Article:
– Farewell 2018 –
Books that made the biggest impact with my son this past year –
- “The Erie Canal” by Martha E. Kendall (surprisingly interesting)
- “The Violin Maker” by John Marchese (surprisingly interesting)
- “The Cities Book”, a Lonely Planet book (the lengthiest book we’ve ever tackled, but worthy of our perseverance)
- “The War that Saved by Life” by Kimberly Brubaker Bradley (we learned so much about the daily struggles of British civilians during WWII)
- “The Right Word (Roget and his Thesaurus)” by Jennifer Bryant and Melissa Sweet (the most beautifully illustrated book we read this past year)
What we are reading now –
“Ken Jennings’ Junior Genius Guide to Dinosaurs” – well researched, cleverly organized, hilarious. And now we know:
- the complexity of dealing with dinosaur fossils (which we learned have been found on EVERY continent)
- the main types of dinosaur skeletal structure (lizard hipped and bird hipped)
- dinosaur IQ (really, really low. really low)
- how dinosaurs became extinct (FREAKY HEARTBREAKER)
- to mull on: dinosaurs lived on the earth for 150 MILLION YEARS (becoming extinct 65 million years ago), yet the first dinosaur bone was not officially recognized and identified until 1824. So, it is interesting to consider that (for example) our USA founding fathers had no idea that their world was once anything other than as they experienced it.
“Professor Astro Cat’s SPACE ROCKETS” by Dr. Dominic Walliman and Ben Newman. My son and I like to keep abreast of current outer space exploration – astronauts, telescopes, space probes – but we have never considered how astronauts, telescopes, space probes actually get into outer space. This book has the answers (and who can’t be fascinated by the engineering genius of space rockets? And we keep laughing about the very first earthly inhabitants to journey by rocket to outer space (FRUIT FLIES) (we actually want more info about the fruit flies – how many did they send? did they reproduce? how many came back alive?). The book’s content is really pared down, but the information comes across clearly (and we haven’t gotten this information anywhere else), so KUDOS Walliman and Newman ONCE AGAIN).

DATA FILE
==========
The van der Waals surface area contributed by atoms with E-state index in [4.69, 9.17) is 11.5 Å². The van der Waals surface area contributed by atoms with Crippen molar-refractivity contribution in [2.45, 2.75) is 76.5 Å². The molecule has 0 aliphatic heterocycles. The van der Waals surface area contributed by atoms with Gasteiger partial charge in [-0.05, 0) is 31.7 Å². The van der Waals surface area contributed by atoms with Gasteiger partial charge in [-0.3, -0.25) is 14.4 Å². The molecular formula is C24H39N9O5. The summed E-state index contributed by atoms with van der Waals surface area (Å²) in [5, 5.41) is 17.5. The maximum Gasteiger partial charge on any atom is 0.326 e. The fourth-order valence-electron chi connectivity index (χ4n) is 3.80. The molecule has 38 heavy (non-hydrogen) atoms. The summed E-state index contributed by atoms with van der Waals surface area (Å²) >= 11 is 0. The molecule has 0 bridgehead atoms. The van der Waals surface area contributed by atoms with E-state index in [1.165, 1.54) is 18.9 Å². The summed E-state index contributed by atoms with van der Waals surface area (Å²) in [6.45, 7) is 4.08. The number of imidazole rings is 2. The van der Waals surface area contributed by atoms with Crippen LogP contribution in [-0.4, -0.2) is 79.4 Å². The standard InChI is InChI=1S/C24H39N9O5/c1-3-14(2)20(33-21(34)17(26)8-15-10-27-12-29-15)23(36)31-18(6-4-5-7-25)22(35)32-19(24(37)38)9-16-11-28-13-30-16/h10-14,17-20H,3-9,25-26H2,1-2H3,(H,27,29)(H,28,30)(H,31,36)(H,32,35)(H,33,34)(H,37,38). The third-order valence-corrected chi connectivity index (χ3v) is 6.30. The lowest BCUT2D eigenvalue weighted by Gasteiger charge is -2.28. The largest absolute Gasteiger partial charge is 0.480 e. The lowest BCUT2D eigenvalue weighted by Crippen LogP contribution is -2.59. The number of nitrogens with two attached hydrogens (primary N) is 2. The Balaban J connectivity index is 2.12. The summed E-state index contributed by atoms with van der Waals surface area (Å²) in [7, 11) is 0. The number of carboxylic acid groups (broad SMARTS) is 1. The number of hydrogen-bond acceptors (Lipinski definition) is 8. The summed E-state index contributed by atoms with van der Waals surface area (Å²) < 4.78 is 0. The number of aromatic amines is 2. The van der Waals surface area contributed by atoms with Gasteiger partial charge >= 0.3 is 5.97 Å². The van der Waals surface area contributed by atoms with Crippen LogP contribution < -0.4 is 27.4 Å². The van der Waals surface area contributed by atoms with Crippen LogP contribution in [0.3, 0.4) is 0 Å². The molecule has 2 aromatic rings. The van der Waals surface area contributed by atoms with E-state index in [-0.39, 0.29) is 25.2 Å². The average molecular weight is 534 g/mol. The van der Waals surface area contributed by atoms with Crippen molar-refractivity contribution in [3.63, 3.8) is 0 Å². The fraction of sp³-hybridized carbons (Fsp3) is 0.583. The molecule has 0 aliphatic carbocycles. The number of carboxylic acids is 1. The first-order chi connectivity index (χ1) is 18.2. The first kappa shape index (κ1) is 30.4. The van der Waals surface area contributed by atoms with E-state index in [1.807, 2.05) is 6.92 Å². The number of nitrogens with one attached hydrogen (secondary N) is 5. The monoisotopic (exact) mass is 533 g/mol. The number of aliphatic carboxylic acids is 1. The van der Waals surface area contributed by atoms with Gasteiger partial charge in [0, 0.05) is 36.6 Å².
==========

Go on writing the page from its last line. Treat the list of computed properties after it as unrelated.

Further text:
BTW – the books of Ken Jennings and Walliman/Newman always make a big impact with my son.
Story Problem – Early in December, Le Fictitious Local Diner cordoned off their parking lot and hosted a Holiday Pet Parade, complete with diner-made treats baked for all participants and a photographer to commemorate the event. 50 families each brought a pet dressed in holiday finery.
- If 80% brought a dog wearing a Santa hat, how many dogs in Santa hats were in the parade?
- If one family brought a turtle wearing teeny reindeer antlers, the turtle was what percentage of the parade?
- If 8 families brought cats wearing doll sweaters, what percentage of the parade was causing a snarling uproar?
- If there were exactly 50 pets in the parade, and the pets were either dogs, cats, turtles or birds, how many parakeets in cages with twinkly lights were in the festive procession? (answers at bottom of post)
My son and I always enjoy a piece of classical music that takes us by surprise with a non-traditional ending – such as Elgar’s “The Wild Bears”, Smetana’s “The Moldau”, and John Williams’ “The Imperial March”. To bring 2018 to a sweet ending we chose compositions with quirky conclusions from three different suites:
- The Dove, from Ottorino Respighi’s orchestral suite, “The Birds” (1828). A somber, reflective piece with a most delicious, elegant swirl of an ending:
- Mercury, from Gustav Holst’s suite, “The Planets” (1916). Mercury, the Messenger God, zooms erratically all over the universe and at the end of the short piece, quietly fades away with an utter lack of fanfare:
- On the Trail, from Ferde Grofé’s “Grand Canyon Suite” (1931). We found an excellent recording from the NY Philharmonic that accompanies an engaging video featuring the Grand Canyon MULES. But back to the music – the abrupt ending is perfection:
Welcome to the best part of my day!
– Jane BH
Story problem answers: 40 dogs, 2%, 16%, 1 parakeet